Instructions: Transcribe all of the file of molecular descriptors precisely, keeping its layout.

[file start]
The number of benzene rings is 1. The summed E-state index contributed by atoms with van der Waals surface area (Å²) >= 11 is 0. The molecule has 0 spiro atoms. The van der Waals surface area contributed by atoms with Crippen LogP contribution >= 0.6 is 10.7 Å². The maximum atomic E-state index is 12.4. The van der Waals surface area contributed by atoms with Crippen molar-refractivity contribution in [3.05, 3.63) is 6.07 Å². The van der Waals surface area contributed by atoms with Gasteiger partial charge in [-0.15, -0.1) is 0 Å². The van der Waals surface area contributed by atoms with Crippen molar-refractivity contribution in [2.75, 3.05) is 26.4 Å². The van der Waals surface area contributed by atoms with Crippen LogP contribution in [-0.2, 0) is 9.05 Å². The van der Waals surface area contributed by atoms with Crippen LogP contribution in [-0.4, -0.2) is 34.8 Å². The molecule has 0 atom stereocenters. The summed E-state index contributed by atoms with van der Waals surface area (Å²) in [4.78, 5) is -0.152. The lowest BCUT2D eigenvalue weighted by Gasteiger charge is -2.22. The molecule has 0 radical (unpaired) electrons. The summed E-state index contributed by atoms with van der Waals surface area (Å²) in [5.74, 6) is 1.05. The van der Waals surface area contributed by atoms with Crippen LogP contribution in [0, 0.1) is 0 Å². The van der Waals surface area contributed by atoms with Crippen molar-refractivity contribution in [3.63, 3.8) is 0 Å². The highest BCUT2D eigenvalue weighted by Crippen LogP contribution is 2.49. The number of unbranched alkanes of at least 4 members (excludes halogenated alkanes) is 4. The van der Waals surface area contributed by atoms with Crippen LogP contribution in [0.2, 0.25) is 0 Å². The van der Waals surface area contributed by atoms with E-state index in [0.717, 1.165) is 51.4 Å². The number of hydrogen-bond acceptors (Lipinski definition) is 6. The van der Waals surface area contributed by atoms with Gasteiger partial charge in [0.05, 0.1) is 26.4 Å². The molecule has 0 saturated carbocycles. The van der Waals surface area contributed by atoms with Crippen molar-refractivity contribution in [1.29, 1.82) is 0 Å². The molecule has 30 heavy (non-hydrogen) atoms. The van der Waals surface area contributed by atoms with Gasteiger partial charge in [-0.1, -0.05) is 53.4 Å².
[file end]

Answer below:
The number of benzene rings is 1. The summed E-state index contributed by atoms with van der Waals surface area (Å²) >= 11 is 0. The molecule has 0 spiro atoms. The van der Waals surface area contributed by atoms with Crippen LogP contribution >= 0.6 is 10.7 Å². The maximum atomic E-state index is 12.4. The van der Waals surface area contributed by atoms with Crippen molar-refractivity contribution in [3.05, 3.63) is 6.07 Å². The van der Waals surface area contributed by atoms with Gasteiger partial charge in [-0.15, -0.1) is 0 Å². The van der Waals surface area contributed by atoms with Crippen molar-refractivity contribution in [2.75, 3.05) is 26.4 Å². The van der Waals surface area contributed by atoms with Crippen LogP contribution in [-0.2, 0) is 9.05 Å². The van der Waals surface area contributed by atoms with Crippen LogP contribution in [-0.4, -0.2) is 34.8 Å². The molecule has 0 atom stereocenters. The summed E-state index contributed by atoms with van der Waals surface area (Å²) in [4.78, 5) is -0.152. The lowest BCUT2D eigenvalue weighted by Gasteiger charge is -2.22. The molecule has 0 radical (unpaired) electrons. The summed E-state index contributed by atoms with van der Waals surface area (Å²) in [5.74, 6) is 1.05. The van der Waals surface area contributed by atoms with Crippen LogP contribution in [0, 0.1) is 0 Å². The van der Waals surface area contributed by atoms with Crippen molar-refractivity contribution in [3.63, 3.8) is 0 Å². The highest BCUT2D eigenvalue weighted by Crippen LogP contribution is 2.49. The number of unbranched alkanes of at least 4 members (excludes halogenated alkanes) is 4. The van der Waals surface area contributed by atoms with Crippen LogP contribution in [0.2, 0.25) is 0 Å². The van der Waals surface area contributed by atoms with E-state index in [0.717, 1.165) is 51.4 Å². The number of hydrogen-bond acceptors (Lipinski definition) is 6. The van der Waals surface area contributed by atoms with Gasteiger partial charge in [0.05, 0.1) is 26.4 Å². The molecule has 0 saturated carbocycles. The van der Waals surface area contributed by atoms with Crippen molar-refractivity contribution in [1.29, 1.82) is 0 Å². The molecule has 30 heavy (non-hydrogen) atoms. The van der Waals surface area contributed by atoms with Gasteiger partial charge in [-0.1, -0.05) is 53.4 Å².